I didn’t know this for sure about myself until I tried NaNoWriMo way back in 2012, when I had this fun idea for a twisted Peter Pan retelling featuring a sexy, brooding pirate boy. That book eventually became Unhooked, but it took me almost two years of revision to turn the mess of a manuscript into the book that finally sold.
I enjoyed the freedom of blasting through words during NaNoWriMo, but I the process of editing that book into something sellable was frustrating. I skipped NaNoWriMo for 2014 and 2015 as I wrote Gathering Deep and the proposal for the book that would eventually become The Last Magician. I didn’t need NaNoWriMo to get words on the page.
And then I tried to actually write The Last Magician.
Now, The Last Magician is a book that has been simmering in the back of my mind for about five years now. I’ve been pulling the pieces of it together bit by bit, and I wrote an excruciatingly detailed synopsis of all the twists and turns of the plot as well as a fairly extensive world building outline. I was ready.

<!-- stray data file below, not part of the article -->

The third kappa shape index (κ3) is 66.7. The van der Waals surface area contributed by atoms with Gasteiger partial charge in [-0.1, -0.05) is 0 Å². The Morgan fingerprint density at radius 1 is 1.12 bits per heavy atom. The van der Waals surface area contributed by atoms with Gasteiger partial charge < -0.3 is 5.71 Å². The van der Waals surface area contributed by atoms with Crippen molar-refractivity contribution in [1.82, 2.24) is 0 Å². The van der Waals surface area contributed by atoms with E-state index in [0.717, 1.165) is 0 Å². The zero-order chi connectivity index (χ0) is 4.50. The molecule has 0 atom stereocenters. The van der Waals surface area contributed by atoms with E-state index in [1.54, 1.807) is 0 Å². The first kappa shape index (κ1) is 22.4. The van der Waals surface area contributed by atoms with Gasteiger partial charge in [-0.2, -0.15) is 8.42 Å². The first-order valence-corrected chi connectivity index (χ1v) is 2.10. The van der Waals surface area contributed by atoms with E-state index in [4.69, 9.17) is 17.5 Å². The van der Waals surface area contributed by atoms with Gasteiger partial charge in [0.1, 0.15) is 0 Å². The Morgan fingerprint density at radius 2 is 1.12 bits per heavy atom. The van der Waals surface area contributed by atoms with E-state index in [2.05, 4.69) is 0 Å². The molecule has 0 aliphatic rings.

But I couldn’t write the darn thing.
The Last Magician meant to much to me to write. It was too big, too sweeping, too intense, and I felt too close to it. I’d sit for hours and delete more words than I strung together. I was spinning my wheels, getting nowhere.
Enter NaNoWriMo 2015.
After swearing up, down, and backwards that writing without editing just didn’t work for me, I went back to it. I had a friend who had been bugging me to do NaNoWriMo again for the past couple of years, and I finally decided to take her up on the challenge. I went to the website, filled in my book, and had an audience to hold myself accountable. And it worked.
Over the course of November 2015 I pounded out over 50,000 words of The Last Magician, and I think I could finally written them because NaNoWriMo forced me to let go of perfection. Sure, the book still needed to be good, but for one glorious month, I had permission to worry about word count instead of making it good. I had people to hold me accountable, the freedom to get something down instead of the perfect thing down.
When November was done, I wasn’t. NaNoWriMo gave me the boost I needed to get going again. The Last Magician still needed a ton of work, but those 50,000 words helped me to form the book I now have. I’d sworn I couldn’t write without editing as I went…and I was wrong.
NaNoWriMo is coming up again, and I haven’t decided whether I’ll be joining in on the fun again, but The Last Magician has a sequel already contracted. It just might be the boost I need to get that book going as well. After all, letting go of perfection worked the last time.